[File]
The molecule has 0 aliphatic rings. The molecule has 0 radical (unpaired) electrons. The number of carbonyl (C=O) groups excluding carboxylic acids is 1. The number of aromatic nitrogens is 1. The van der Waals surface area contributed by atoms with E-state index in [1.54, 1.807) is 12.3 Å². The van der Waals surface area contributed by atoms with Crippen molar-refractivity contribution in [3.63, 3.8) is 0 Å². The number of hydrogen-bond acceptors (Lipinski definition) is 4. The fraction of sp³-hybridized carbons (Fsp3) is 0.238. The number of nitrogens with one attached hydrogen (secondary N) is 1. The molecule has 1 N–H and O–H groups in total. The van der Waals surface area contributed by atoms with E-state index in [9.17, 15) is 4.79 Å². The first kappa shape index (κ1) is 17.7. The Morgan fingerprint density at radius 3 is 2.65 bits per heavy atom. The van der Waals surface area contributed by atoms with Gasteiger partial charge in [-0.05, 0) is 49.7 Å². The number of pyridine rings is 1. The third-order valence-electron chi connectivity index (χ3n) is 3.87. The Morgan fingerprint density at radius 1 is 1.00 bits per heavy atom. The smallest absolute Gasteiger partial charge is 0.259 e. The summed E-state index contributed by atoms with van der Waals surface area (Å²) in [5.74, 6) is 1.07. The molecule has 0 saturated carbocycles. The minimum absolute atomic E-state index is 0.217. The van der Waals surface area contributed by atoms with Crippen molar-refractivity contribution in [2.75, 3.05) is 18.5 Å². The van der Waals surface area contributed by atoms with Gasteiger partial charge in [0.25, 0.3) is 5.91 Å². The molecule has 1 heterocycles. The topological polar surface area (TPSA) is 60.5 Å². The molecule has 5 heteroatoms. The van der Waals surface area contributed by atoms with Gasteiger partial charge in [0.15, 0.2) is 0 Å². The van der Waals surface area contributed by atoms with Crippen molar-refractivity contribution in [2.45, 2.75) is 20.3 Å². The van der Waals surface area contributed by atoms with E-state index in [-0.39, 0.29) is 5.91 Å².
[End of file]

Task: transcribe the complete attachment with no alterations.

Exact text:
The molecule has 0 aliphatic rings. The molecule has 0 radical (unpaired) electrons. The number of carbonyl (C=O) groups excluding carboxylic acids is 1. The number of aromatic nitrogens is 1. The van der Waals surface area contributed by atoms with E-state index in [1.54, 1.807) is 12.3 Å². The van der Waals surface area contributed by atoms with Crippen molar-refractivity contribution in [3.63, 3.8) is 0 Å². The number of hydrogen-bond acceptors (Lipinski definition) is 4. The fraction of sp³-hybridized carbons (Fsp3) is 0.238. The number of nitrogens with one attached hydrogen (secondary N) is 1. The molecule has 1 N–H and O–H groups in total. The van der Waals surface area contributed by atoms with E-state index in [9.17, 15) is 4.79 Å². The first kappa shape index (κ1) is 17.7. The Morgan fingerprint density at radius 3 is 2.65 bits per heavy atom. The van der Waals surface area contributed by atoms with Gasteiger partial charge in [-0.05, 0) is 49.7 Å². The number of pyridine rings is 1. The third-order valence-electron chi connectivity index (χ3n) is 3.87. The Morgan fingerprint density at radius 1 is 1.00 bits per heavy atom. The smallest absolute Gasteiger partial charge is 0.259 e. The summed E-state index contributed by atoms with van der Waals surface area (Å²) in [5.74, 6) is 1.07. The molecule has 0 saturated carbocycles. The minimum absolute atomic E-state index is 0.217. The van der Waals surface area contributed by atoms with Crippen molar-refractivity contribution in [2.75, 3.05) is 18.5 Å². The van der Waals surface area contributed by atoms with Gasteiger partial charge in [0.25, 0.3) is 5.91 Å². The molecule has 1 heterocycles. The topological polar surface area (TPSA) is 60.5 Å². The molecule has 5 heteroatoms. The van der Waals surface area contributed by atoms with Gasteiger partial charge in [0.15, 0.2) is 0 Å². The van der Waals surface area contributed by atoms with Crippen molar-refractivity contribution in [2.45, 2.75) is 20.3 Å². The van der Waals surface area contributed by atoms with E-state index in [-0.39, 0.29) is 5.91 Å².